The American Israel Public Affairs Committee (AIPAC) meets in Washington this week for its annual police conference, the issue of the BDS movement—Boycott, Divestment and Sanctions—will certainly be a topic for discussion.
Modeled after the South African anti-apartheid movement, BDS is a grassroots human rights movement which aims to apply economic and political pressure to the Israeli government to end the apartheid system of Palestinian occupation, comply with international law and give rights to Palestinians. Initiated in 2005 by Palestinian civil society, BDS has emerged as a global movement that has demonstrated success. For example, G4S, the world’s largest security company, recently announced it would sell off its Israeli business and its youth detention services in the US and the UK. The cosmetics company Ahava also announced it will leave the West Bank. In addition, the worldwide BDS coalition submitted over 140,000 signatures to Airbnb for advertising illegal settlements in the occupied territories for rent.
While there is an honest agreement even among anti-occupation and human rights groups regarding the tactics of BDS, economic boycotts remain a constitutionally protected form of free speech in the U.S. From the Montgomery bus boycott during the Civil Rights movement, to the campaign for divestment from apartheid South Africa, this nation has a proud history of social justice activism that has only served to broaden the democratic process.
However, in Congress and in state legislatures across the nation, anti-BDS legislation—a joint effort of Israel lobby groups such as AIPAC and other mainstream Jewish groups, along with Christian Zionist organizations–is gaining momentum. Such measures, which forbid governments from doing business with companies that boycott Israel, serve to criminalize human rights advocacy and legitimize the Israeli occupation of the Palestinian people and the settlements themselves. The anti-BDS campaign represents a backdoor effort by the Israeli government and rightwing neocons to stifle the movement for Palestinian rights by quelling human rights activism in the US, UK and elsewhere, and provide cover to Islamophobes. This, at a time when the Black Lives Matter movement is gaining momentum, forming alliances with the Palestinian solidarity struggle and fomenting opposition.
“The anti-BDS campaign represents a backdoor effort by the Israeli government and rightwing neocons to stifle the movement for Palestinian rights by quelling human rights activism in the US, UK and elsewhere, and provide cover to Islamophobes.”
AIPAC outlines its own attitude towards the movement on its website. “Israel has long been the target of economic warfare designed to weaken the Jewish state and isolate it from international investment and trade. Today’s boycott, divestment and sanctions (BDS) campaign is the latest iteration of this nefarious effort,” the group says. “This international attempt to isolate, pressure and delegitimize Israel seeks to sanction all those interacting with Israel.” Further, AIPAC believes “BDS represents a new and unique challenge to Israel,” and is “an international, decentralized effort to delegitimize, stigmatize and isolate Israel, and it pirates the language of international law in its pursuit.”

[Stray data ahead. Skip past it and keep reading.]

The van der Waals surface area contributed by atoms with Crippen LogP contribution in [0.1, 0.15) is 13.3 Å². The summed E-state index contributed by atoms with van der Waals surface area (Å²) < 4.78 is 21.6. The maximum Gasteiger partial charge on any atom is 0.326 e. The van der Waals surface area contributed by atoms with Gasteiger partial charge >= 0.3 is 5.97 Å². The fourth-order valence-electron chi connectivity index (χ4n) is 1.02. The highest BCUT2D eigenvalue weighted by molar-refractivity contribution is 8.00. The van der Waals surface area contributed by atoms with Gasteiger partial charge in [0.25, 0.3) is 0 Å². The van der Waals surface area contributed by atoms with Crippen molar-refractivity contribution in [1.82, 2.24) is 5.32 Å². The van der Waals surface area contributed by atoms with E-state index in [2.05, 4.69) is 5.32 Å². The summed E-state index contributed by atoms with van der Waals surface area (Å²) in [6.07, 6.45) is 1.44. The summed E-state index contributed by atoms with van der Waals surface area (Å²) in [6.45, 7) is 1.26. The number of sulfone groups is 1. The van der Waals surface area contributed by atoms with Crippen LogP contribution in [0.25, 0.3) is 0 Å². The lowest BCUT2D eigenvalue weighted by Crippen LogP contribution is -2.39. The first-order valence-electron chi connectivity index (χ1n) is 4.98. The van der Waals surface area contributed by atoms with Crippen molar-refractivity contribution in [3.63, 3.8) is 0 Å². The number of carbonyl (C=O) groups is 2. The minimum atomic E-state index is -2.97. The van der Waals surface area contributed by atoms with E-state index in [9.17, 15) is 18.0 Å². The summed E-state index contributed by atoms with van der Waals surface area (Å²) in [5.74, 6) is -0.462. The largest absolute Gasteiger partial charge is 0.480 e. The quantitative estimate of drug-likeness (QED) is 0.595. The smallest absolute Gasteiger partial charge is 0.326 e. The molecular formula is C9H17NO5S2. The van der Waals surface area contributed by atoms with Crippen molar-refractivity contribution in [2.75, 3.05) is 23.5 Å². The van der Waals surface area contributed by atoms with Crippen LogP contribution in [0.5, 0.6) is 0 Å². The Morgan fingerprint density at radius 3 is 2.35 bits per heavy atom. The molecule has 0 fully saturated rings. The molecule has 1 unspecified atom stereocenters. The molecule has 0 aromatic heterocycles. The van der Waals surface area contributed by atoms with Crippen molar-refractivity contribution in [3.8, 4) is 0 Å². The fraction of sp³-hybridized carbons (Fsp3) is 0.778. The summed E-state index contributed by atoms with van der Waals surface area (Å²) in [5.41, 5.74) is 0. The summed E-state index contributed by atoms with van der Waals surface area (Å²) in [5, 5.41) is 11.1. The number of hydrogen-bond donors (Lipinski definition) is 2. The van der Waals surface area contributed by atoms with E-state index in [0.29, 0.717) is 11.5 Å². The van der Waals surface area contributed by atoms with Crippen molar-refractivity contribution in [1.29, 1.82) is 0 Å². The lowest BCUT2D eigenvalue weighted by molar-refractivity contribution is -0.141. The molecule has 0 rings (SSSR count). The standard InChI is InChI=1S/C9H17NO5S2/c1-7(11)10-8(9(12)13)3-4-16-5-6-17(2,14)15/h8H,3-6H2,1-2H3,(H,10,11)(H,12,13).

In February, President Obama signed into law the Trade Facilitation and Trade Enforcement Act of 2015, which was recently passed by Congress. The legislation, among other things, “opposes politically motivated actions that penalize or otherwise limit commercial relations specifically with Israel, such as boycotts of, divestment from, or sanctions against Israel.” Obama also issued a signing statement opposing provisions of the Act that conflate Israel and “Israeli-controlled territories” and therefore target boycotts of Jewish settlements in the West Bank and Golan Heights.
According to righttoboycott.org, 21 states have introduced bills this past year, in an aggressive effort to punish businesses, organizations and even individuals or the right to boycott, creating what advocates characterize as a blacklist of Palestinian rights activism.
According to Jewish Voice for Peace, one of the leading groups in the BDS efforts, the right to boycott is sacrosanct, and the legislation, which is likely unconstitutional, is designed to have a chilling effect on those who wish to speak out on human rights. Rebecca Vilkomerson, executive director of JVP, argued recently that the anti-BDS measures reflect the burgeoning success of the boycott movement. “As those campaigns gain power, and as we’re starting to win those campaigns, our opposition is getting more and more worried. So while they used to be able to assume that people would oppose this kind of work, now that we’re trying to gain strength, they’re actually trying to legislate against this,” she said. “So in some ways this is really a sign of our growing strength that they’re trying to create laws to keep us from doing what we’re doing,” she added, noting that this is the right moment to fight back against the legislation. As Human Rights Watch has reported in recent months, the Israeli economy is fully intertwined in the occupation, regardless as to which side of the green line that businesses operate.
“The groups involved in the effort to silence BDS have created an NRA-style operation from state to state, creating facts on the ground.”
The groups involved in the effort to silence BDS have created an NRA-style operation from state to state, creating facts on the ground. And they are a who’s who of mainstream Jewish organizations, such as AIPAC, American Jewish Congress, the rightwing organization StandWithUs, which has a $11 million budget and a team of lawyers to fight BDS, and the Jewish Community Relations Councils. These organizations are partnering with Christian Zionist organizations such as the Nashville-based Proclaiming Justice to the Nations, which purports to educate “Christians around the world about the biblical responsibilities to act against the ‘new anti-Semitism.’” The group proclaims: “Together with Bible in hand, we came to understand 9/11 through the prism of ‘good vs. evil’ and we made a plan to answer God’s call.”